*Yourself–Yes, you! You know your child and are still his or her best teacher, even into the middle and high school years.

Will you, as the homeschool parent, need to do your homework, a.k.a research and plan? Yes. Will you need to know the requirements? Yes. Will you need to keep track of curriculum and credits? Yes. Is all this really doable? Absolutely.


To find more helpful articles on middle school and high school homeschooling, and how to make it work for your family click here to search a multitude of blogs and sign up for our newsletter to stay informed on many homeschool topics.

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Applying to colleges can be a long and exhausting process. Most schools require an application, standardized test scores (the ACT or SAT), high school transcripts, and some universities may even require essays. These essays generally involve asking the student to answer questions about their lives and are used to measure writing ability, communication skills and personal development. We at Ohio Christian University have put together seven tips to help you write an awesome entrance essay to help you get into the school of your dreams!

Tips for writing
  1. Brainstorm—Find a creative way to link your personality traits to the essay question. Be sure to fully answer their prompt while also making a distinction from other applicants.
  2. Structure the Essay—Create an outline and begin writing a first draft, knowing that changes will be made.
  3. Hook the Reader—Admissions counselors read many essays at a time. Find a way to get them interested in your essay from the start.
  4. Be Honest and Concise—Do not simply write what you think they want to see. Answer each question honestly and to the point.
  5. Proofread—Reread the essay carefully and make corrections.
  6. Ask for Feedback—Essays can be improved by being reviewed by other eyes. Ask your parents, teachers or friends!
  7. Proofread Again—Now that additional changes have been made, read through the essay carefully once more and make any final adjustments.


Want more information about transitioning from homeschool to college? Read the rest of our FREE eBook.



Homeschool Guidance CounselorFind out how you and your high school student can attend Teach Them Diligently for FREE and get invaluable information delivered to your inbox each month through our Homeschool Guidance Counselor program! Get details here!!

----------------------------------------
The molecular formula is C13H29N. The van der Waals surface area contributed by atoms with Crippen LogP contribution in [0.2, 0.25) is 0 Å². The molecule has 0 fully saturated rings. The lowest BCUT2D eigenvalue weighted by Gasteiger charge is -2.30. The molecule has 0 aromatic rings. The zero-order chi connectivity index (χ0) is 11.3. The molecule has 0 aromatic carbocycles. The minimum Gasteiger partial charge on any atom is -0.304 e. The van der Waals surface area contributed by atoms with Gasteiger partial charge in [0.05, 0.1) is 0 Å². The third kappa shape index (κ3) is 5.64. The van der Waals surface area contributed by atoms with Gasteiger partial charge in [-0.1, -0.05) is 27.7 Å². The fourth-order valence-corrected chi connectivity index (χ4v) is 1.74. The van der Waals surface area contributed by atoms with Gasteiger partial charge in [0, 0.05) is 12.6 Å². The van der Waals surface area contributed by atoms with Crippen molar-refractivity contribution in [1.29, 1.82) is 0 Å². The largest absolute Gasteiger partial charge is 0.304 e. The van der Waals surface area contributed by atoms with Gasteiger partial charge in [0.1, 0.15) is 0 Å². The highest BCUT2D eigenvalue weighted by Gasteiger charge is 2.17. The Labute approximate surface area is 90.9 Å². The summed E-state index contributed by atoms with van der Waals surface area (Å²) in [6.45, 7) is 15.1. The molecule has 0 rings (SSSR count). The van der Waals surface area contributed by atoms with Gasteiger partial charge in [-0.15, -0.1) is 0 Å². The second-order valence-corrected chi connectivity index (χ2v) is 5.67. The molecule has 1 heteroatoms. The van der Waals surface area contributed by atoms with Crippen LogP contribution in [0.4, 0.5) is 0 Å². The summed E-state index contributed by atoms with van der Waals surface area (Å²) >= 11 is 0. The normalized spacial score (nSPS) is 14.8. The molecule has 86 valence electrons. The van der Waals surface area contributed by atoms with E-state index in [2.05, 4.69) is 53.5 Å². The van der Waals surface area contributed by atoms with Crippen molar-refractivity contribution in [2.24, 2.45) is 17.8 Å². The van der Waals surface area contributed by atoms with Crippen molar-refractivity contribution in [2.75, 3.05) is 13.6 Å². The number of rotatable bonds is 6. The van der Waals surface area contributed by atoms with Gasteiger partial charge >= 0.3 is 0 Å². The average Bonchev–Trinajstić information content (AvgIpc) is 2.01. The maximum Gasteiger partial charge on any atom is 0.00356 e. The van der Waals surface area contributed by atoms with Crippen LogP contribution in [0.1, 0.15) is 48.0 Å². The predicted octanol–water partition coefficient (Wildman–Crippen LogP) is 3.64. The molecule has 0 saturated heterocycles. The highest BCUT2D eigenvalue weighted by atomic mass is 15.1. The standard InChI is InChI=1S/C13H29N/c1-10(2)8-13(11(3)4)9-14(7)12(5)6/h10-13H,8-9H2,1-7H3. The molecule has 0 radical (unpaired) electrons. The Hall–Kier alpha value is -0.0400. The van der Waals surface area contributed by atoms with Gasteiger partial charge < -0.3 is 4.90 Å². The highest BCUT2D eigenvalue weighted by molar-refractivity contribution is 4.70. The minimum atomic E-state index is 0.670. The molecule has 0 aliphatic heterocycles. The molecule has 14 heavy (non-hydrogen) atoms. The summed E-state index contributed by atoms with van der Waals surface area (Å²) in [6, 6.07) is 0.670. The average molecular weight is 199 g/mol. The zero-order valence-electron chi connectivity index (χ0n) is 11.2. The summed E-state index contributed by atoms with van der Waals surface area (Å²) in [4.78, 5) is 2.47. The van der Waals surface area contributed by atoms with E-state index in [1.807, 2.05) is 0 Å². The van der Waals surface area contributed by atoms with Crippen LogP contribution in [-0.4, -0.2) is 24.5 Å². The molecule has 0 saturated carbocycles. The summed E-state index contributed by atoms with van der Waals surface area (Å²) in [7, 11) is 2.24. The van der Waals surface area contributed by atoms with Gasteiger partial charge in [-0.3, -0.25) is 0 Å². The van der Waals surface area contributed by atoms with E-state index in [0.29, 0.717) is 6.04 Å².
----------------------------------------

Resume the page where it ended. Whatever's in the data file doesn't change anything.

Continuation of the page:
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When should you start preparing your children for the transition from homeschool to college? What classes should they take? How do they apply for scholarships? How will they adapt when they make the leap from homeschooled high-schooler to college student?

With answers to these and many other questions, Liberty University is taking the lead in providing homeschool families with helpful and pertinent information to help them prepare their children for success in college and beyond.

Homeschool To CollegeInfo

As a mom of a rising sophomore, I am very excited about this season at Teach Them Diligently. We are working with our friends at Liberty University to bring you a lot of information (and fun ways to deliver it!) about how to ensure your children will make a smooth transition from homeschool to college should that be the path that God has laid out for them. (Honestly, though, whether you have a teenager in your home yet or not, it is never to early to start learning what you will need to know when you do!)

Last night, we kicked-off a series of events, articles, ebooks and more that will help you prepare your children for whatever God has in store for their education in the days ahead. We will be discussing issues pertinent to high-schooled homeschoolers, how they can best plan and prepare for college, and have a lot of fun as we learn together along the way.

Would you like to get a sneak peek of what you can expect to learn along the way? Click here to download some of the questions and answers from our Facebook chat last night.

$16,500 Liberty University Scholarship

Teach Them Diligently Liberty University Scholarships Apply NOW!

Liberty University is offering Teach Them Diligently teens the opportunity to enter to win a $16,500 scholarship!! There is still time to win the final one of these for this year, so click here to register now!!



Click here to get links to even more articles about preparing your child for homeschool to college.


If you have questions you would like to make sure we cover in this series, please leave them in the comments below, or send me an email.


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Homeschooling Parents

About David and Leslie Nunnery

Leslie Nunnery and her husband David founded Teach Them Diligently, the nation’s premier source for gospel-centered homeschool events. With seven years of homeschooling experience from preschool-high school and a passion to encourage and equip homeschool families, this mom of 4 shares her know-how and insights weekly through Teach Them Diligently media and on

Yes, I want more from this Homeschooling Community!